NAU Grad Student Looking for Clues in The Mystery of The Grand Canyon’s Water Supply


Where does the water in the Grand Canyon come from?

Where does the water in the Grand Canyon come from?

We all know the Colorado River, but it’s not the most mysterious water resource in the Grand Canyon; we know it moves through at a rate of about 12,000 cubic feet per second as it travels from the Rocky Mountains to the Gulf of California. But Roaring Springs, Grand Canyon National Park’s only water source, is a bigger mystery—one NAU researcher Natalie Jones hopes to have a hand in solving.

Jones, an NAU research technician and graduate student contracted by the Grand Canyon Physical Sciences program,  asked where the water in Roaring Springs comes from in research she did with School of Earth and Sustainability professor Abe Springer. It’s building on previous research for both of them. They published their findings in November in Hydrogeology Journal, with Jones as the lead author and in collaboration with researchers at the Grand Canyon National Park, Nez Perce-Clearwater National Forests and the Kentucky Geological Survey at the University of Kentucky.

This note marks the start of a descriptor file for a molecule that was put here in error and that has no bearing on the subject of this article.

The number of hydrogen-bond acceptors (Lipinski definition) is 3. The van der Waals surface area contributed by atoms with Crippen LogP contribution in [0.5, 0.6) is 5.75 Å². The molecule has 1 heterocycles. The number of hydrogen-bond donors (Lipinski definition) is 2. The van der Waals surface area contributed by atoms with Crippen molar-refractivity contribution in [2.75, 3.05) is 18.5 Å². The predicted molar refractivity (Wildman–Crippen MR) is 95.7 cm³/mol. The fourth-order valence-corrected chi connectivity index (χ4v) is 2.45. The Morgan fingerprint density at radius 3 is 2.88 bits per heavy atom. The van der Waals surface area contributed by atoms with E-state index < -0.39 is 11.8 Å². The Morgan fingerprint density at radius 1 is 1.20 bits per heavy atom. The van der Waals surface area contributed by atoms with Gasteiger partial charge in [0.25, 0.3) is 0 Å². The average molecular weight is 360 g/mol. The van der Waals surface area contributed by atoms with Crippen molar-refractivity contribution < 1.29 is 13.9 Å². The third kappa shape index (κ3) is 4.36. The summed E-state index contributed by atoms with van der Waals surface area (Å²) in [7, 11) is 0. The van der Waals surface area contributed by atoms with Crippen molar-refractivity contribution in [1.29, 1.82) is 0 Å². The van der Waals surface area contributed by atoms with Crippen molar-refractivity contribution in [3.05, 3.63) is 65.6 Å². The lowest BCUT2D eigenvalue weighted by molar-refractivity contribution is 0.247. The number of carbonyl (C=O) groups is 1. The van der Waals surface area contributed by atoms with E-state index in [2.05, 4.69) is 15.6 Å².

So, where does the water come from? It’s complicated. But this research helps to pinpoint the region feeding the springs and, importantly, the risk of contamination in that region. It takes researchers one step closer to understanding how to protect this vital resource.

Jones and her co-authors set out to investigate how to create a better way to model karst-aquifer vulnerability in the Grand Canyon. Having a model that more accurately predicts different variables in the geology and water behavior in the park will benefit future researchers and water managers as they consider individual recharge areas and how best to protect them.

Read more at Northern Arizona University

Photo: Rain over Grand Canyon as seen from Yavapai Point on the South Rim of the park.  CREDIT: M. Quinn